In 13 years of verbal swipes, mind games, intense rivalry and the odd game of football between Arsenal and Manchester United, the ever-changing relationship between Sir Alex Ferguson and Arsene Wenger has proved a fascinating element in the landscape of the modern English game. Following a decade of bitter exchanges, however, nobody could have predicted the shift in attitude that has taken place in recent years. The seas are eerily calm, and the talk is of a newfound mutual respect. They parted company with cordial conversation and a handshake after United’s controversial 2-1 victory at Old Trafford last week and even Wenger’s accusations of “anti-football” appear to have been quietly swept under the carpet by the fiery Scot.
Both managers were in Nyon, Switzerland last week as part of UEFA’s elite club coaches’ forum, sharing wisdom on the major issues affecting the game. In the evenings Ferguson and Wenger were reportedly dining together, along with a host of other top managers, pondering the ins and outs of the ‘beautiful’ game over a bottle of Burgundy. At times, though, the relationship between Ferguson and Wenger seemed irreparably damaged. With such a bitter history, will the two be able to maintain this period of detente?
Wenger complains the fixture list is unfair and favours Manchester United:
“It’s wrong the league programme is extended so Manchester United can rest up and win everything.”
Ferguson responds by dismissing Wenger:
“He’s a novice - he should keep his opinions to Japanese football.”
Wenger refuses to shake hands with Ferguson an epic FA Cup semi-final. Ferguson says it is the biggest insult he has faced as a manager.
1999, 2002 –
Ferguson criticises Arsenal’s disciplinary record in the 1999 season. In 2002 he questions how Thierry Henry and Patrick Vieira have managed to have their disciplinary hearings delayed.
“They wouldn’t have waited for three months if it was a United player... our disciplinary record is tremendous. I’m very proud of it.”
Wenger responds: “One thing I will say is that he doesn’t disturb my nights at all. We didn’t do anything.”
An Arsenal player, later revealed to be current captain Cesc Fabregas, throws a slice of Pizza at Ferguson after United end Arsenal’s 49 game unbeaten run with a 2-0 win at Old Trafford.
“Their behaviour was the worst thing I have seen in this sport. They got off scot-free.”
Wenger is called to the FA after labelling Ruud van Nistelrooy "a cheat."
Ferguson labels Wenger’s actions “unthinkable for a manager” and “a disgrace” after the Arsenal manger refuses to apologise for the Pizzagate incident, also adding that he expects nothing less from “that type of person.”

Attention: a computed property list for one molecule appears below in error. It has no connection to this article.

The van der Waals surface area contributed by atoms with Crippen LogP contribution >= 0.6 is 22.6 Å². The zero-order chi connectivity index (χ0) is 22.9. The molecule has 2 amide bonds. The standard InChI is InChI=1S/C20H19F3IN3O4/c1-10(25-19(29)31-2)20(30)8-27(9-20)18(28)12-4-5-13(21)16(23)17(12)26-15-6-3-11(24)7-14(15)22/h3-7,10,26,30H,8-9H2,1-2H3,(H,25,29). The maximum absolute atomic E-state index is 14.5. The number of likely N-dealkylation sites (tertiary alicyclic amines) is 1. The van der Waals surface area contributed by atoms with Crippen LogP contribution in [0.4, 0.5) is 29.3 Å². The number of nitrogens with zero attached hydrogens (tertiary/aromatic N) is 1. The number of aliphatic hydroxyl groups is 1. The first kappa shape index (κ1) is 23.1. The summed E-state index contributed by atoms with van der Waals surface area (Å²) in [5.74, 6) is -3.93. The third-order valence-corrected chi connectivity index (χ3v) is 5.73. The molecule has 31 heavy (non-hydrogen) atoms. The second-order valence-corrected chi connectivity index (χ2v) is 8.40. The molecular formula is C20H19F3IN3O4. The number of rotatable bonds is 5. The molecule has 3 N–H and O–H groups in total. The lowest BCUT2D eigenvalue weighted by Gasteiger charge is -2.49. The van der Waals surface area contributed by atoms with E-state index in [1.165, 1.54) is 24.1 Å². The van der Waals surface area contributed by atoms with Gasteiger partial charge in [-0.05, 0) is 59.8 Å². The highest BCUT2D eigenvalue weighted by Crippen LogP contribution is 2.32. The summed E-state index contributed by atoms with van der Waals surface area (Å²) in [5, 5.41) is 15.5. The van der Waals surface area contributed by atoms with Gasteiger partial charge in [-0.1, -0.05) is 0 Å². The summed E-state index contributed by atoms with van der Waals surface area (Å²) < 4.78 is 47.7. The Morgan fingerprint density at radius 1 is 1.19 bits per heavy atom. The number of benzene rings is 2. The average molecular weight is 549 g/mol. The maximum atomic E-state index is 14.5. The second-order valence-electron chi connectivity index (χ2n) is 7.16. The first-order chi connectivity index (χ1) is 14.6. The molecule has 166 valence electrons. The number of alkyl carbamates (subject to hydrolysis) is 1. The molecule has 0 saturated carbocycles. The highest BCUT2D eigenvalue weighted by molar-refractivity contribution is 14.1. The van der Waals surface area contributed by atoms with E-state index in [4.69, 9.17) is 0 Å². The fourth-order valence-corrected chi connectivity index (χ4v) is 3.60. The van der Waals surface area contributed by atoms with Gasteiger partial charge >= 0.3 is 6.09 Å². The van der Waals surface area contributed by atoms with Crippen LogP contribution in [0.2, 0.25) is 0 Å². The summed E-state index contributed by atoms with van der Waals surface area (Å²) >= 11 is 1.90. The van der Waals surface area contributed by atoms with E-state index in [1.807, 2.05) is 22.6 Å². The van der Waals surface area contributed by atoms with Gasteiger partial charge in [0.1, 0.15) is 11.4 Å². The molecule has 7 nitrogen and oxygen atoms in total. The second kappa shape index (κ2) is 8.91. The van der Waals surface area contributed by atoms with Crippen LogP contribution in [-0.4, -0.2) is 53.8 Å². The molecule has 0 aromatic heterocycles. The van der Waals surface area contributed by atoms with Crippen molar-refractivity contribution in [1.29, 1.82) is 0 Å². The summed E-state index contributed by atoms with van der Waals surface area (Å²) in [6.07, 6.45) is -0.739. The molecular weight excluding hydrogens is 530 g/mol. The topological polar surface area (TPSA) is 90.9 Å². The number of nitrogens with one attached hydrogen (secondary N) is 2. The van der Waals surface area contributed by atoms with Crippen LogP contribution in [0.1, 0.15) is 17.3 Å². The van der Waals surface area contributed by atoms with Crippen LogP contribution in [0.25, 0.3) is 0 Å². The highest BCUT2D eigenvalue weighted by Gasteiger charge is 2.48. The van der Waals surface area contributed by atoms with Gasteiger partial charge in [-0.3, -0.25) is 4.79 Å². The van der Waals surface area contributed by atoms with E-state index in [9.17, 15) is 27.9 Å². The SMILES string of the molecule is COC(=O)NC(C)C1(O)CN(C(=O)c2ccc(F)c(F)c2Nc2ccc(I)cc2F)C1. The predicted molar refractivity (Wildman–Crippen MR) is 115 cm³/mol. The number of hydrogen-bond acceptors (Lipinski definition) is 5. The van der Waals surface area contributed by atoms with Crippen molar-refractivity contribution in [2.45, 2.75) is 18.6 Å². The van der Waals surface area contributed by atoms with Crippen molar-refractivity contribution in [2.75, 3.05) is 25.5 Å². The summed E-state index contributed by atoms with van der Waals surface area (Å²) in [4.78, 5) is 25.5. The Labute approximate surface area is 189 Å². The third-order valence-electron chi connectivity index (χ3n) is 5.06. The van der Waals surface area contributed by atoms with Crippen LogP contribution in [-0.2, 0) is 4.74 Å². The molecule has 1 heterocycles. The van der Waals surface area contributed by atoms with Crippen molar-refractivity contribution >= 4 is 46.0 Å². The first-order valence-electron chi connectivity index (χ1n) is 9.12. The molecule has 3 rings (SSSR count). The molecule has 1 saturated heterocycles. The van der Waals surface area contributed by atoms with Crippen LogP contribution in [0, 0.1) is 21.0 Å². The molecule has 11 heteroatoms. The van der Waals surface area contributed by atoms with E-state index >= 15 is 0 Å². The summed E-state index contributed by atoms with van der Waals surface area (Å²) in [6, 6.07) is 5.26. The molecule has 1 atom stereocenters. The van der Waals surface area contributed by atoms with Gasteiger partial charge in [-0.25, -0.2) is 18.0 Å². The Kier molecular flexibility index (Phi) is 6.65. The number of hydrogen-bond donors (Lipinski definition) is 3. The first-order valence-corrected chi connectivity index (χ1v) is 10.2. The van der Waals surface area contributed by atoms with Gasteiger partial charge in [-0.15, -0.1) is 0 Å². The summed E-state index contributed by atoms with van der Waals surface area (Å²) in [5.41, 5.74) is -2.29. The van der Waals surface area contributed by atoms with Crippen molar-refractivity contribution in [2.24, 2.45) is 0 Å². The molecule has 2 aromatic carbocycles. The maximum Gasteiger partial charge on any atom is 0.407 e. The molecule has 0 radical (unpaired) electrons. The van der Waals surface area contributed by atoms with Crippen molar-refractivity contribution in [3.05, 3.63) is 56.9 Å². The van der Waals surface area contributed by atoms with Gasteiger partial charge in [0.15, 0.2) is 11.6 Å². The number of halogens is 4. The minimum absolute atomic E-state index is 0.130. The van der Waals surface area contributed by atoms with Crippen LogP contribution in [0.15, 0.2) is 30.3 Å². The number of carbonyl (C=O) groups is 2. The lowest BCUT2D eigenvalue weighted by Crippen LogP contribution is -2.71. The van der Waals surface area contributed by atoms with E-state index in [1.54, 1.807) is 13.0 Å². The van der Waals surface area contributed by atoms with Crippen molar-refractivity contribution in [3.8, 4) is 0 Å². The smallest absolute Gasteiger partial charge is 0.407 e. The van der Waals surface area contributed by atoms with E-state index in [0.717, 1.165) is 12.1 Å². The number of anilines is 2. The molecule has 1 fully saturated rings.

Wenger tells press that Ferguson should be charged with bringing the game into disrepute:
“Ferguson does what he wants and you (the press) are all down at his feet.”
He later adds that Ferguson has “lost all sense of reality.”
Wenger accuses Ferguson’s team of lacking stamina after his team score twice in the last ten minutes to win 2-1 at The Emirates.
Ferguson responds by labelling Wenger “petty” and says he is “talking nonsense”.
Wenger says he will “never speak about that man again.”
There are plenty of reasons for the recent bonhomie between the two managers, some more accurate than others. The arrival of Jose Mourinho in 2004, who riled Ferguson and Wenger in equal measure, certainly helped to relieve the media focus on their relationship. The theory that my enemy’s enemy is my friend rung truer than ever, as the self-styled "Special One" took the spotlight in the English press and made enemies of nearly every manager in the league.
Ferguson has also claimed that personalities in their respective squads over the years have contributed to the disputes off the field. The titanic battles between Roy Keane and Patrick Vieira sparked controversy on the pitch which was inevitably reflected in the war of words between the managers in the press conferences thereafter. Nowadays there seem to be fewer dominant characters on either side and encounters between the two have been noticeably calmer.
The most significant factor, however, is almost certainly that Ferguson began to view Arsenal as less of a genuine threat to his team’s superiority, a reality that will have grated on Wenger.
It is no surprise; furthermore, that Liverpool’s emergence as a legitimate challenger to the Premier League crown has coincided with a furious row between Rafael Benitez and the United manager. It is human nature: hostility arises from intimidation, and in recent years, Arsenal have not intimidated their rivals in the north.
As the longest serving coaches in the Premier League, Ferguson and Wenger have seen it all; the euphoric highs and crushing lows of management at the top level. They are survivors. It is only natural; therefore, that they should harbour a grudging respect for one another, but this temporary easing of tensions is just that, temporary. Something so fragile is destined not to last.
With Patrice Evra seemingly on a one-man mission to reignite player tensions between the clubs, labelling last season’s Champions League semi-final “men against boys”, Ferguson and Wenger can expect the fiery battles of old to reappear in the coming years. If Arsenal mount a serious title challenge, do you really expect the pleasantries to continue? Mind games will resurface, respect will be lost and the two great managers will once again be sharing insults rather than red wine.